“Hmm… A new kind of action game featuring a main character based on a real-life feudal warlord…” muttered one corporate director.
The deafening silence of the meeting room was difficult to describe. The directors, general managers and head of R&D looked over the proposal Hiroyuki Kobayashi had handed out with silent, stern looks on their faces.
This scene made it feel as if everyone sitting there was an enemy character. As Kobayashi proceeded with the presentation, he felt his heart becoming heavier.
An enterprising, young producer, Kobayashi was in a marketing meeting focused on his proposal for a new game. Before him stood a barrier more impenetrable than he had ever imagined.
“You understand the situation we’re facing right now, don’t you?” asked a director.
At this time, Capcom’s business was in dire straits, having plunged into the red for two consecutive fiscal periods and posted a 45 billion yen extraordinary loss. The tremendous amount of time and budget required to develop a new game posed a significant risk to the company. Kobayashi had expected there would be a certain amount of pushback from management.
“I do understand that, which is why I am proposing this as a project to increase earnings!” asserted Kobayashi as he stared intently at the director.
“We cannot afford any more losses. Rather than new titles, we are focusing on sequels to hit titles that are expected to provide stable earnings. That’s the theory, right?” said another director.
“This is a game for the casual user segment unlike anything we have done before. If we only play it safe, we will keep sliding downhill.” countered Kobayashi.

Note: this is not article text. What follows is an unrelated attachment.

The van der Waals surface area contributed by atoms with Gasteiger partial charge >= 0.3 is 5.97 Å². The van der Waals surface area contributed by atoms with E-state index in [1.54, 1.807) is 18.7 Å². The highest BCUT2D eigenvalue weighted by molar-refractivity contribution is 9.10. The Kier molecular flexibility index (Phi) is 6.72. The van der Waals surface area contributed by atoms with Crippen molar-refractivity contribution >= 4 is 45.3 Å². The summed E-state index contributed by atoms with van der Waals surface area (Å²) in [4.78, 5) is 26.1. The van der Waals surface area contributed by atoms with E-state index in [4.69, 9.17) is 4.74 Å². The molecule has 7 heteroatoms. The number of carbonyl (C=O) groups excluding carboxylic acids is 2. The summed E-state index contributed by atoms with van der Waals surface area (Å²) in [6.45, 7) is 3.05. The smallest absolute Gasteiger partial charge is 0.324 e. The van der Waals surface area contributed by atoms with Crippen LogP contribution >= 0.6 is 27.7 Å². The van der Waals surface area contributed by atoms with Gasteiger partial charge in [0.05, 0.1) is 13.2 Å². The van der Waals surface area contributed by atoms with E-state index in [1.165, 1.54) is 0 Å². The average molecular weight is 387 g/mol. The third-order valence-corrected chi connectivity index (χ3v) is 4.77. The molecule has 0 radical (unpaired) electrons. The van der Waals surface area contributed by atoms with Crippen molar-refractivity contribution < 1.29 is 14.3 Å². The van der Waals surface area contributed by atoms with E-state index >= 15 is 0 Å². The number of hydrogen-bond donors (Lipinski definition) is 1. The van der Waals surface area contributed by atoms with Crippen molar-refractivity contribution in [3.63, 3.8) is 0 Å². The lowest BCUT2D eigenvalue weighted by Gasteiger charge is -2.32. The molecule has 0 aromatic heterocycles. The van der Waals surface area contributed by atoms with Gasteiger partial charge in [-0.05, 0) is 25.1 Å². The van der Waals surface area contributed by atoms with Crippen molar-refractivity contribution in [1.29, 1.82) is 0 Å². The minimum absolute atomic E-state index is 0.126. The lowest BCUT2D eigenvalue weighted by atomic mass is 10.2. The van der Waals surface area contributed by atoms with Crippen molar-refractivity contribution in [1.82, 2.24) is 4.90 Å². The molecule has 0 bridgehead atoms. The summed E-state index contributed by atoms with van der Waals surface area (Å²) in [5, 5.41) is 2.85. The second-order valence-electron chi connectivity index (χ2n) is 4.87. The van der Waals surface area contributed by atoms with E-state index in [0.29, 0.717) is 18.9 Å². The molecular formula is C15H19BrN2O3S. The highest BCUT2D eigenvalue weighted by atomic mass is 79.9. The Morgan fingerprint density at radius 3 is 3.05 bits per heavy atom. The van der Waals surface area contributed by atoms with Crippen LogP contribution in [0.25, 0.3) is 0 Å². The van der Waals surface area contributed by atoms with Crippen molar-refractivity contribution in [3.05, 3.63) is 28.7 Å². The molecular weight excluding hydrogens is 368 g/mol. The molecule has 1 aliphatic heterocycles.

The person in charge of sales spoke up. “Don’t we already have a feudal warlord game?”
This was true. Two years earlier, Capcom had released “Onimusha”, a survival-action game based on a Warring States Period motif.
“‘Onimusha’ is totally different. Please read the proposal more carefully!”
“Won’t this result in cannibalization?”
“Our target users are different. Cannibalization is not an issue!”
“I wonder if it is right to put out such a frivolous game under the Capcom name.”
The critical opinions continued to rain down, threatening to drown the spirit of the normally resilient Kobayashi. He knew this was no time to lose his composure. He absolutely had to gain their approval. Kobayashi lifted his head and stared unflinchingly into the eyes of the directors.
At that moment, the silence was broken by a lively voice that reverberated throughout the room.
“Why don’t we give it a try?”
It was Capcom president (now chairman) Kenzo Tsujimoto. Everyone in the room focused their attention on him.
“As Kobayashi has said, we need to challenge ourselves even in difficult times. Am I wrong?”
Tsujimoto, who founded Capcom and played a leading role in the Japanese game industry, had identified numerous talented young creators up to now who had gone on to generate hit titles. Everyone in the company had the utmost respect for his ability to spot genius. And of course, the company wanted a hit game. If the head of the company approved, it was probably a good idea to give the new title a chance. Kobayashi’s frantic and fervent speech combined with Tsujimoto’s approval gradually changed the atmosphere. An hour later, Kobayashi received approval to develop the new game, which he called “Sengoku BASARA”.
However, the real challenge lay ahead.